The Last Supper is the final meal that; in the Gospel accounts; Jesus shared with his apostles in Jerusalem before his crucifixion. The Last Supper provides the scriptural basis for the Eucharist; also known as “Holy Communion” or “The Lord’s Supper”.
The First Epistle to the Corinthians contains the earliest known mention of the Last Supper. The four canonical gospels all state that the Last Supper took place towards the end of the week. After Jesus’s triumphal entry into Jerusalem and that Jesus and his apostles shared a meal shortly before Jesus was crucified at the end of that week. During the meal, Jesus predicts his betrayal by one of the apostles present and foretells that before the next morning, Peter will thrice deny knowing him.
The three Synoptic Gospels and the First Epistle to the Corinthians include the account of the institution of the Eucharist in which Jesus takes bread; breaks it and gives it to others; saying “This is my body given to you” The Gospel of John does not include this episode, but tells of Jesus washing the feet of the apostles; giving the new commandment “to love one another as I have loved you”. And has a detailed farewell discourse by Jesus, calling the apostles who follow his teachings “friends and not servants”; as he prepares them for his departure.
Last Supper: Background and Setting
The overall narrative that is shared in all Gospel accounts that leads to the Last Supper is that after the Triumphal entry into Jerusalem early in the week; and encounters with various people and the Jewish elders; Jesus and his disciples share a meal towards the end of the week. After the meal; Jesus is betrayed; arrested, tried; and then crucified.
Key events in the meal are the preparation of the disciples for the departure of Jesus; the predictions about the impending betrayal of Jesus, and the foretelling of the upcoming denial of Jesus by Apostle Peter.
In Matthew 26:24–25, Mark 14:18–21, Luke 22:21–23, and John 13:21–30 during the meal; Jesus predicted that one of the apostles present would betray him. Jesus is described as reiterating; despite each apostle’s assertion that he would not betray Jesus, that the betrayer would be one of those who were present; and saying that there would be “woe to the man who betrays the Son of man! It would be better for him if he had not been born.”
The Last Supper: Dating
Historians estimate that the date of the crucifixion fell in the range CE 30–36. All four canonical Gospels describe Jesus having an evening meal with his disciples prior to dying on a Friday at or just before the time of Passover (annually on 15 Nisan, the official Jewish day beginning at sunset) and that his body was left in the tomb for the whole of the next day, which was a Shabbat (Saturday).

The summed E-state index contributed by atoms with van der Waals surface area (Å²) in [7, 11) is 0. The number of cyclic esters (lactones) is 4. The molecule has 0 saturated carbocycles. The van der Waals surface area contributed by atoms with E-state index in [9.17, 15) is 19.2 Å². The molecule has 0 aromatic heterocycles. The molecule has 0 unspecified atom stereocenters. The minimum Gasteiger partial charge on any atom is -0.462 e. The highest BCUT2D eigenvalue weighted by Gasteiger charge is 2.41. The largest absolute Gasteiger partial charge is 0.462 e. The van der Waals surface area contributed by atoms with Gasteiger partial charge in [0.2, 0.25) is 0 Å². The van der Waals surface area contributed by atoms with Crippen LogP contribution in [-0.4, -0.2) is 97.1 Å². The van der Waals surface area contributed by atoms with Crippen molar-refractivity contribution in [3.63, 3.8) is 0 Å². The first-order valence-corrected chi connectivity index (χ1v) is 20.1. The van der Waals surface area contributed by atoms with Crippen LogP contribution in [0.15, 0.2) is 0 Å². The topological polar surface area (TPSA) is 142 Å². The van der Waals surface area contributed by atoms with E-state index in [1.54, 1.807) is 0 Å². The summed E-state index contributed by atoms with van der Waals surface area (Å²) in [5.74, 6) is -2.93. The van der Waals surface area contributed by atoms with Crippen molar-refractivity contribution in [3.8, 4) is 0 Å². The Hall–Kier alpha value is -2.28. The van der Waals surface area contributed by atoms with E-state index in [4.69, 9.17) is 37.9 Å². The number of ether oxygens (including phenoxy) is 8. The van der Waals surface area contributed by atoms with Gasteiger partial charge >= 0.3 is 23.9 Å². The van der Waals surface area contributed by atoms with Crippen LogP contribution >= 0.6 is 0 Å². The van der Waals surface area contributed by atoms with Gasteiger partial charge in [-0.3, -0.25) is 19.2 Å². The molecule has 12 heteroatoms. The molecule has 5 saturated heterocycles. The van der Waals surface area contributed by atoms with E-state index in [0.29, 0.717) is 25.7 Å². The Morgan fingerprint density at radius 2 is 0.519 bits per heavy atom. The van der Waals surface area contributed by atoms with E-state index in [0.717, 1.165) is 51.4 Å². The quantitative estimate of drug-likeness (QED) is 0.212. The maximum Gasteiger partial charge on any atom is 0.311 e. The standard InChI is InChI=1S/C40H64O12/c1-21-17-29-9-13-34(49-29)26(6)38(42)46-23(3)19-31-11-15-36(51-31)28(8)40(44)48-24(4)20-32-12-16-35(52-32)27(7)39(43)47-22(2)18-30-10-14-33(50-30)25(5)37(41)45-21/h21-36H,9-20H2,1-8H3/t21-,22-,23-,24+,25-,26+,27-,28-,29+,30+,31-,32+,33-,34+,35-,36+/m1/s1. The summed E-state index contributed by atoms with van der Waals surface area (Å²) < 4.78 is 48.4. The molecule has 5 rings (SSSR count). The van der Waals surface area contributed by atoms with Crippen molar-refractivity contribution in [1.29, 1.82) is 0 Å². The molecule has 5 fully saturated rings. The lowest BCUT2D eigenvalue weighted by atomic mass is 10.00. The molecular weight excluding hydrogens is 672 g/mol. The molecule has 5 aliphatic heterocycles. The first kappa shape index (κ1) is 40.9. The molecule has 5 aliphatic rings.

However, while the Synoptic Gospels present the Last Supper as a Passover meal; the Gospel of John makes no explicit mention that the Last Supper was a Passover meal and presents the official Jewish Passover feast as beginning in the evening a few hours after the death of Jesus. John thus implies that the Friday of the crucifixion was the day of preparation for the feast (14 Nisan), not the feast itself (15 Nisan).
Possible Locations of the Last Supper
According to later tradition, the Last Supper took place in what is today called The Room of the Last Supper on Mount Zion; just outside the walls of the Old City of Jerusalem, and is traditionally known as The Upper Room. This is based on the account in the Synoptic Gospels that states that Jesus had instructed two disciples (Luke 22:8 specifies that Jesus sent Peter and John) to go to “the city” to meet “a man carrying a jar of water”. Then who would lead them to a house; where they would find “a large upper room furnished and ready”. In this upper room they “prepare the Passover”.
Saint Mark’s Syrian Orthodox Church in Jerusalem
Saint Mark’s Syrian Orthodox Church in Jerusalem is another possible site for the room in which the Last Supper was held, and contains a Christian stone inscription testifying to early reverence for that spot. Certainly, the room they have is older than that of the current coenaculum (crusader – 12th century) and as the room is now underground the relative altitude is correct (the streets of 1st century Jerusalem were at least twelve feet (3.7 meters) lower than those of today. So any true building of that time would have even its upper story currently under the earth). They also have a revered Icon of the Virgin Mary; reputedly painted from life by St Luke.
On my Christian private tours of Jerusalem, I like to take my faithful guests to both sites. One is very traditional so we can’t skip that I guess. But the other in my humble opinion is more authentic. The distance is not great and walking from point to point is a matter of a few minutes. Another thing that I would like to mention is the fact that all four Gospels mention the Last Supper.
Usually, we know that the New Testament sometimes contains certain contradictions. Or better said different versions of the same event. Even sometimes one gospel mentions an event that is not even told in another gospel. In other words, the fact that the four gospels mention the event does raise the probability such an event historically happened.